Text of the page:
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Cities: Agents of change in an urbanizing world

30 September 2011 - The world’s population is not only growing – it is urbanizing at a rapid rate. By 2050, according to UN estimates, about 70 per cent of us will be living in cities, compared with just over half today. The global urban population is expected to double to 6.4 billion, a challenging prospect. Many cities, especially in the developing world, are already feeling the strain on limited resources as people flock from the countryside in search of a better life for themselves and their families. And although cities occupy only 2 per cent of the earth’s landmass, they are responsible for 80 per cent of global energy consumption and half the world’s greenhouse gas emissions.

If cities are to support future growth and avoid potentially catastrophic environmental and social repercussions, they need to act now to ‘future-proof’ urban infrastructure and ensure that all their inhabitants have access to the opportunities cities can offer. Information and communication technologies (ICTs) can provide solutions to many of the problems confronting cities, helping to make them more environmentally sustainable and economically viable.

In terms of infrastructure, ICTs enable us to manage our cities in innovative ways:

  • Smart grids, coupled with smart meters in homes and businesses, produce better matching of power supply and demand, discourage waste and permit integration of irregular inputs from renewable energy sources such as wind and solar power.

  • Smart water systems lead to better water management, including collection and disposal of storm water, rapid detection of leakages and reduction of wasteful use.

  • Smart buildings minimize energy consumption – or power themselves and feed energy back into the electricity grid. Lighting and appliances turn off automatically when not in use.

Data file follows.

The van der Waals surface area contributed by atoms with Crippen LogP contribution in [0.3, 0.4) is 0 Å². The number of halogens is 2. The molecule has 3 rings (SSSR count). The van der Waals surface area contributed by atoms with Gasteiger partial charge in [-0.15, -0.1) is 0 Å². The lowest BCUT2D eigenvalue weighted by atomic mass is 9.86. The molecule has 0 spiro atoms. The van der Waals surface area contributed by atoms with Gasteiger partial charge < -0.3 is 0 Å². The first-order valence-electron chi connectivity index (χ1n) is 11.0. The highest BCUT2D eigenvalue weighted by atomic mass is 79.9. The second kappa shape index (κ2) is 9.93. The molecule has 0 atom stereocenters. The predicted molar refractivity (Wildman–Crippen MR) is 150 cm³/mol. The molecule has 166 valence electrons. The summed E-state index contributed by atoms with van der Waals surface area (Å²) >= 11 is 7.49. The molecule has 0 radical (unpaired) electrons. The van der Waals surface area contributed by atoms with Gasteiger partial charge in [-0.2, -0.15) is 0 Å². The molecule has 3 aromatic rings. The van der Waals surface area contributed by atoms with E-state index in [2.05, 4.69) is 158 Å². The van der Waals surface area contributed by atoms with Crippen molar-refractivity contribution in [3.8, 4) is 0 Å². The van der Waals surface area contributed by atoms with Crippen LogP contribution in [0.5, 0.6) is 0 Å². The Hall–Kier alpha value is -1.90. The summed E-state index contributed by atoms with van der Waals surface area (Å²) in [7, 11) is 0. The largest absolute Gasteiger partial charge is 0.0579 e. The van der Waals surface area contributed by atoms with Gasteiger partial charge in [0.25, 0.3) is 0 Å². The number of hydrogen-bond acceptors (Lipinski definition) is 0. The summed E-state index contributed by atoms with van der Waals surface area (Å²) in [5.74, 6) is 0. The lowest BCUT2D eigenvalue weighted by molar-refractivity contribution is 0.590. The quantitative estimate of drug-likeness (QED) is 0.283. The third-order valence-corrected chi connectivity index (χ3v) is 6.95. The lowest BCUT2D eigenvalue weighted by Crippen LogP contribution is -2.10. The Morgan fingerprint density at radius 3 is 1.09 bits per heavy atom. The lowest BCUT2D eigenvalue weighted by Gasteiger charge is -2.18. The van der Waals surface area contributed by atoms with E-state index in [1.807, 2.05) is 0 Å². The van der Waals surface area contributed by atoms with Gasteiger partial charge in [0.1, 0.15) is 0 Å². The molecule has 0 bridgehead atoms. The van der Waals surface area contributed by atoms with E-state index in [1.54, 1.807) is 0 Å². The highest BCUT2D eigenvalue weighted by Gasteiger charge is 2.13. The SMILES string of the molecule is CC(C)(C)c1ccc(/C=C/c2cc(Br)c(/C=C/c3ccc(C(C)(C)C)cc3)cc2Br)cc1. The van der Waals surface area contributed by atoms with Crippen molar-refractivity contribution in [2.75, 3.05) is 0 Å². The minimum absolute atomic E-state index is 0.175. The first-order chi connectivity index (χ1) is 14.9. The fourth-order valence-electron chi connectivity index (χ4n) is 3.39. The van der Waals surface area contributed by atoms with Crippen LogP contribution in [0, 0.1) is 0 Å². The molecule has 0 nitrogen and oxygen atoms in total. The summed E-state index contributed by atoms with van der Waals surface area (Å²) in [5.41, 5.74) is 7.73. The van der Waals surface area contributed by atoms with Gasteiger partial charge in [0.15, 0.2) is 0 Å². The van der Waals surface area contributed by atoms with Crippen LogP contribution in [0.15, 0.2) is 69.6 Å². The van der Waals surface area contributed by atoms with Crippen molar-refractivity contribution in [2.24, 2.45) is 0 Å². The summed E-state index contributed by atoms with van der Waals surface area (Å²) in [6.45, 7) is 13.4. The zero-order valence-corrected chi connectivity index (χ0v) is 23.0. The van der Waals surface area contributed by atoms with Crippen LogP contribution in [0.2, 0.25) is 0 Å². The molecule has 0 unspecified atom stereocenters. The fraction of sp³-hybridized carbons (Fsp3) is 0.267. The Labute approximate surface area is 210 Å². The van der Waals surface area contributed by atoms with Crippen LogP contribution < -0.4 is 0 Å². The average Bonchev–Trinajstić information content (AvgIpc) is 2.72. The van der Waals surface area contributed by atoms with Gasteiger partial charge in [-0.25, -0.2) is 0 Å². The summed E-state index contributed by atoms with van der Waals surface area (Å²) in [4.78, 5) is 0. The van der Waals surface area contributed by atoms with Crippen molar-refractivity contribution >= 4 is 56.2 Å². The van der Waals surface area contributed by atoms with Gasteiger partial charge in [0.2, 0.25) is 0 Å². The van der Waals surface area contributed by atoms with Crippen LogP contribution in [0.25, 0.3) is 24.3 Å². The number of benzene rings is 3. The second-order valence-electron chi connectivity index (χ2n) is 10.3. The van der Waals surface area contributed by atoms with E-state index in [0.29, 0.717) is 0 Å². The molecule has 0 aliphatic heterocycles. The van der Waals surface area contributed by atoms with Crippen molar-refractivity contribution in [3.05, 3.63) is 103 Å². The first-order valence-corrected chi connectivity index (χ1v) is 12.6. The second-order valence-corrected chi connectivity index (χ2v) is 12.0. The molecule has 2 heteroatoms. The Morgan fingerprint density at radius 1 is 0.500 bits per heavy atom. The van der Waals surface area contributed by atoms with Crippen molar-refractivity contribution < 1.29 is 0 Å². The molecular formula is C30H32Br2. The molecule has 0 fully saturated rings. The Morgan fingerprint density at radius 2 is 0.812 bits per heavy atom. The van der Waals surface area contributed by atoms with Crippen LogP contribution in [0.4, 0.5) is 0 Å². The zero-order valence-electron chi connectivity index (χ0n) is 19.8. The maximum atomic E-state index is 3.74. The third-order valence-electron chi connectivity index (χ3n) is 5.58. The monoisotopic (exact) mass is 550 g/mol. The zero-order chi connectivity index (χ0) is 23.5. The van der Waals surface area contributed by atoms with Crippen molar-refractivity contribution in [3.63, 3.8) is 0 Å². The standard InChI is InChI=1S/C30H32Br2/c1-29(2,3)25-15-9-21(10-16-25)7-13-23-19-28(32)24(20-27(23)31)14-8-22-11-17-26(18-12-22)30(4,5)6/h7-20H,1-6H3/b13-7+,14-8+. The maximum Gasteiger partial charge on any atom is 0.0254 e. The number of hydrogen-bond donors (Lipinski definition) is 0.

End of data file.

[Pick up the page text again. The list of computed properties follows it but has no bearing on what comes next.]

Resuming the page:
• Smart street lights come on only when and where they are needed.

  • Intelligent transport systems cut energy use, pollution and traffic jams. In connected cities GPS-based systems will direct drivers to the nearest available parking space and manage traffic flows. Wireless communications will enable fast, flexible personalized public transport to respond more efficiently to customer needs.

  • Smart electric cars can act as distributed storage devices for electricity, charging from the grid at off-peak times (or from renewable energy sources) and releasing electricity to the grid when demand is higher.

  • E-commerce, teleconferencing and teleworking reduce transport and travel demands (and reduce the need to construct energy-consuming offices and shops). Less commuting will also give people more time to spend with their families and take an active interest in their local communities.

ICTs can also help improve the lives of slum dwellers, millions of whom have no access to the means of communication and information that many of us take for granted. Innovative ICT projects have already proved their worth in such countries as Brazil, India and Kenya, for example, through providing access to employment and training. But ICTs can do far more than this, enabling the delivery of government services online and giving small businesses in slum areas the opportunity to participate in e-commerce.

Perhaps most important of all, ICTs can empower slum dwellers, often excluded from the political process, by giving them access to information and providing a means for them to communicate, share their concerns and mobilize for change. ICTs are thus a powerful tool for local democracy and social inclusion.

ITU is working with its Members in a number of ways to help make smart cities a reality and to bridge the digital divide. On the occasion of World Telecommunication and Information Society Day 2010, with the theme ‘Better city, better life with ICTs’, ITU called on its Members to:

  • Promote sustainable urban policies at the national level by encouraging and investing in ICTs for smart cities.

  • Support ITU’s ongoing work aimed at developing standards in areas such as intelligent transport systems, smart grids and energy-efficient buildings. ITU is also active in UN Habitat’s World Urban Campaign.

  • Support ITU’s ongoing work on the use of ICTs for emergency communications for the police, ambulance and fire services.

  • Identify priority areas where ICTs can be used to achieve equitable, sustainable urban development for slum dwellers.

  • Connect all institutions in urban areas. In particular, ITU is urging Member States, Sector Members and partners to help connect all schools by 2015. Schools are community hubs, so connecting schools means connecting youth and others in the community to knowledge and information, in turn helping them to find (and create) employment, and aiding social and economic development.

Digital Cities will also be a key topic on the agenda of ITU Telecom World 2011, taking place from 24-27 October 2011 in Geneva, Switzerland the Digital Cities’ 11 conference will focus on the trends shaping global city development, and will ask city mayors, leading urban developers and experts in the provision of essential public services for their views on the opportunities and solutions offered by ICTs.


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